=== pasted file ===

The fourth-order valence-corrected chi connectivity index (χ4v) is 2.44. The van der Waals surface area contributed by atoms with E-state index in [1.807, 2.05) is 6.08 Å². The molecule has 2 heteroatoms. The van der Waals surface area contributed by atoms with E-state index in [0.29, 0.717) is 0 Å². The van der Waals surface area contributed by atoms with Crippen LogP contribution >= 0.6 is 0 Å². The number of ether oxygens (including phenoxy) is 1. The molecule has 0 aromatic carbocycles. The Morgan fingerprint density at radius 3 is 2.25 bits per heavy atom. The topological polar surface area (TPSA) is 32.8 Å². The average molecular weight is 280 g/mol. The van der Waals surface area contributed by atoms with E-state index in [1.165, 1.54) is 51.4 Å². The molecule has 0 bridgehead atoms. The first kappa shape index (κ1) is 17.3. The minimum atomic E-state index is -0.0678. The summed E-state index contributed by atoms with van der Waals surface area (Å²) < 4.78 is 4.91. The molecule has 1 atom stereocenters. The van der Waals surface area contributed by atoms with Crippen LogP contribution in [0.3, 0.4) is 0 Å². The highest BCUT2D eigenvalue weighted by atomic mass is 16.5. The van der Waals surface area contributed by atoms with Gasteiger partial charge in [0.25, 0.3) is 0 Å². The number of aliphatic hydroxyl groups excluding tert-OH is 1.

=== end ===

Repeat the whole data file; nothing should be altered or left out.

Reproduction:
The fourth-order valence-corrected chi connectivity index (χ4v) is 2.44. The van der Waals surface area contributed by atoms with E-state index in [1.807, 2.05) is 6.08 Å². The molecule has 2 heteroatoms. The van der Waals surface area contributed by atoms with E-state index in [0.29, 0.717) is 0 Å². The van der Waals surface area contributed by atoms with Crippen LogP contribution >= 0.6 is 0 Å². The number of ether oxygens (including phenoxy) is 1. The molecule has 0 aromatic carbocycles. The Morgan fingerprint density at radius 3 is 2.25 bits per heavy atom. The topological polar surface area (TPSA) is 32.8 Å². The average molecular weight is 280 g/mol. The van der Waals surface area contributed by atoms with E-state index in [1.165, 1.54) is 51.4 Å². The molecule has 0 bridgehead atoms. The first kappa shape index (κ1) is 17.3. The minimum atomic E-state index is -0.0678. The summed E-state index contributed by atoms with van der Waals surface area (Å²) < 4.78 is 4.91. The molecule has 1 atom stereocenters. The van der Waals surface area contributed by atoms with Crippen LogP contribution in [0.3, 0.4) is 0 Å². The highest BCUT2D eigenvalue weighted by atomic mass is 16.5. The van der Waals surface area contributed by atoms with Gasteiger partial charge in [0.25, 0.3) is 0 Å². The number of aliphatic hydroxyl groups excluding tert-OH is 1.